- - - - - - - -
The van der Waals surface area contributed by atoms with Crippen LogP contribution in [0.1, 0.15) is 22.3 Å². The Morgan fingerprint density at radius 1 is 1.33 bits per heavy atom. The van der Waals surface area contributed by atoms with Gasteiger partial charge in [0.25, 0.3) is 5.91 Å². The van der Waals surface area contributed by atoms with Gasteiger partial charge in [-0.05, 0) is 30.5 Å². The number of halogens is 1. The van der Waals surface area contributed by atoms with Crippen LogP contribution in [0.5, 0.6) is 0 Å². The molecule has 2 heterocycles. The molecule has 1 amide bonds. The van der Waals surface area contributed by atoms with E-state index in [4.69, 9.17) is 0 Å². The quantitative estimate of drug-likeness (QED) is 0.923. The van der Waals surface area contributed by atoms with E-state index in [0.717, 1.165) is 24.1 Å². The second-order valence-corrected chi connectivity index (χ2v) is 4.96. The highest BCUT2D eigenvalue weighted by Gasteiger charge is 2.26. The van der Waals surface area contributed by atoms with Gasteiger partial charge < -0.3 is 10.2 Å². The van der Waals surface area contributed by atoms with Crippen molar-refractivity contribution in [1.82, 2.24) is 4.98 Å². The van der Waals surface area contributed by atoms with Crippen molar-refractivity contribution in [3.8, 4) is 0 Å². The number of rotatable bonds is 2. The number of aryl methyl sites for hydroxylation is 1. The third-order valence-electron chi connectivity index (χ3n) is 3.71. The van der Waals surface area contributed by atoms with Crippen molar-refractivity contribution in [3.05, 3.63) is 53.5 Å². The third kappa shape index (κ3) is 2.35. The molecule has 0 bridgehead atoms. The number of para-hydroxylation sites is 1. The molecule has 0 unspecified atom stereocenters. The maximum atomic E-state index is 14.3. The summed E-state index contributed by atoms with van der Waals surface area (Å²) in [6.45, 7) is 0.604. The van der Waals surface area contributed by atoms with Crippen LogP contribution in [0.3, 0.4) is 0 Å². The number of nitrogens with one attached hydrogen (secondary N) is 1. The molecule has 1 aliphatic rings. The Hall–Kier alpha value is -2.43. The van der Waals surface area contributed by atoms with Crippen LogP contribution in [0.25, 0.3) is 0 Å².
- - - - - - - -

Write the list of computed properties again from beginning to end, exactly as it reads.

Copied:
The van der Waals surface area contributed by atoms with Crippen LogP contribution in [0.1, 0.15) is 22.3 Å². The Morgan fingerprint density at radius 1 is 1.33 bits per heavy atom. The van der Waals surface area contributed by atoms with Gasteiger partial charge in [0.25, 0.3) is 5.91 Å². The van der Waals surface area contributed by atoms with Gasteiger partial charge in [-0.05, 0) is 30.5 Å². The number of halogens is 1. The van der Waals surface area contributed by atoms with Crippen LogP contribution in [0.5, 0.6) is 0 Å². The molecule has 2 heterocycles. The molecule has 1 amide bonds. The van der Waals surface area contributed by atoms with E-state index in [4.69, 9.17) is 0 Å². The quantitative estimate of drug-likeness (QED) is 0.923. The van der Waals surface area contributed by atoms with E-state index in [0.717, 1.165) is 24.1 Å². The second-order valence-corrected chi connectivity index (χ2v) is 4.96. The highest BCUT2D eigenvalue weighted by Gasteiger charge is 2.26. The van der Waals surface area contributed by atoms with Gasteiger partial charge < -0.3 is 10.2 Å². The van der Waals surface area contributed by atoms with Crippen molar-refractivity contribution in [1.82, 2.24) is 4.98 Å². The van der Waals surface area contributed by atoms with Crippen molar-refractivity contribution in [3.8, 4) is 0 Å². The number of rotatable bonds is 2. The number of aryl methyl sites for hydroxylation is 1. The third-order valence-electron chi connectivity index (χ3n) is 3.71. The van der Waals surface area contributed by atoms with Crippen molar-refractivity contribution in [3.05, 3.63) is 53.5 Å². The third kappa shape index (κ3) is 2.35. The molecule has 0 bridgehead atoms. The number of para-hydroxylation sites is 1. The molecule has 0 unspecified atom stereocenters. The maximum atomic E-state index is 14.3. The summed E-state index contributed by atoms with van der Waals surface area (Å²) in [6.45, 7) is 0.604. The van der Waals surface area contributed by atoms with Crippen LogP contribution in [0.3, 0.4) is 0 Å². The number of nitrogens with one attached hydrogen (secondary N) is 1. The molecule has 1 aliphatic rings. The Hall–Kier alpha value is -2.43. The van der Waals surface area contributed by atoms with Crippen LogP contribution in [0.25, 0.3) is 0 Å².